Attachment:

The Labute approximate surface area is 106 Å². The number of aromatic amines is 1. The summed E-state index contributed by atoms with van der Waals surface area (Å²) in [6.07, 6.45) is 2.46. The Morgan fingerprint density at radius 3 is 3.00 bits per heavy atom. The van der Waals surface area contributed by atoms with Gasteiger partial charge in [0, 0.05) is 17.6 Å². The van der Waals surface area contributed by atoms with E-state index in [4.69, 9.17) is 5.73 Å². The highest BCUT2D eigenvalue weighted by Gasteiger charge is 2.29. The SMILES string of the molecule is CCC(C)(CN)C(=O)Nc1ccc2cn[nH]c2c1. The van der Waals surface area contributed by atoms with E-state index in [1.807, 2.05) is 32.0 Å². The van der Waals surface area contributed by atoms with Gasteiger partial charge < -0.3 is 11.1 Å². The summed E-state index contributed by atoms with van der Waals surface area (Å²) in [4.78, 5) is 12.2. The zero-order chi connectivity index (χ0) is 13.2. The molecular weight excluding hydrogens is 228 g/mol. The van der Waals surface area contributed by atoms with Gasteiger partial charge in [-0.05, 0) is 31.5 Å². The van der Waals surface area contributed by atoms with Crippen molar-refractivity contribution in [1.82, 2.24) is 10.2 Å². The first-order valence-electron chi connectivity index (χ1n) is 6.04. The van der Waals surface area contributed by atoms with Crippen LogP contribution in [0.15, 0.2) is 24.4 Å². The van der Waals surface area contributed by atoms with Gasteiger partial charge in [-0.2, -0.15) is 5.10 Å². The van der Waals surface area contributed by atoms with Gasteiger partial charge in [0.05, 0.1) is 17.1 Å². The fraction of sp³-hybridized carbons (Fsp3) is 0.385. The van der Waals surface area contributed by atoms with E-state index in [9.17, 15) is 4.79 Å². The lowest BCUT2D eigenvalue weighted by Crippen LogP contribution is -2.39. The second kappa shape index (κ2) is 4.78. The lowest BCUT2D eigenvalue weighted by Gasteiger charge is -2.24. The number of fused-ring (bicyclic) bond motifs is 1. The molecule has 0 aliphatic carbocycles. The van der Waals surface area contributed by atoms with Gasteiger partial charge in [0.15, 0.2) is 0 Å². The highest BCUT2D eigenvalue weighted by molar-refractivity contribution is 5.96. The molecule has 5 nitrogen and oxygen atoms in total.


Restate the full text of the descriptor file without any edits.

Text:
The Labute approximate surface area is 106 Å². The number of aromatic amines is 1. The summed E-state index contributed by atoms with van der Waals surface area (Å²) in [6.07, 6.45) is 2.46. The Morgan fingerprint density at radius 3 is 3.00 bits per heavy atom. The van der Waals surface area contributed by atoms with Gasteiger partial charge in [0, 0.05) is 17.6 Å². The van der Waals surface area contributed by atoms with E-state index in [4.69, 9.17) is 5.73 Å². The highest BCUT2D eigenvalue weighted by Gasteiger charge is 2.29. The SMILES string of the molecule is CCC(C)(CN)C(=O)Nc1ccc2cn[nH]c2c1. The van der Waals surface area contributed by atoms with E-state index in [1.807, 2.05) is 32.0 Å². The van der Waals surface area contributed by atoms with Gasteiger partial charge < -0.3 is 11.1 Å². The summed E-state index contributed by atoms with van der Waals surface area (Å²) in [4.78, 5) is 12.2. The zero-order chi connectivity index (χ0) is 13.2. The molecular weight excluding hydrogens is 228 g/mol. The van der Waals surface area contributed by atoms with Gasteiger partial charge in [-0.05, 0) is 31.5 Å². The van der Waals surface area contributed by atoms with Crippen molar-refractivity contribution in [1.82, 2.24) is 10.2 Å². The first-order valence-electron chi connectivity index (χ1n) is 6.04. The van der Waals surface area contributed by atoms with Crippen LogP contribution in [0.15, 0.2) is 24.4 Å². The van der Waals surface area contributed by atoms with Gasteiger partial charge in [-0.2, -0.15) is 5.10 Å². The van der Waals surface area contributed by atoms with Gasteiger partial charge in [0.05, 0.1) is 17.1 Å². The fraction of sp³-hybridized carbons (Fsp3) is 0.385. The van der Waals surface area contributed by atoms with E-state index in [9.17, 15) is 4.79 Å². The lowest BCUT2D eigenvalue weighted by Crippen LogP contribution is -2.39. The second kappa shape index (κ2) is 4.78. The lowest BCUT2D eigenvalue weighted by Gasteiger charge is -2.24. The number of fused-ring (bicyclic) bond motifs is 1. The molecule has 0 aliphatic carbocycles. The van der Waals surface area contributed by atoms with Gasteiger partial charge in [0.15, 0.2) is 0 Å². The highest BCUT2D eigenvalue weighted by molar-refractivity contribution is 5.96. The molecule has 5 nitrogen and oxygen atoms in total.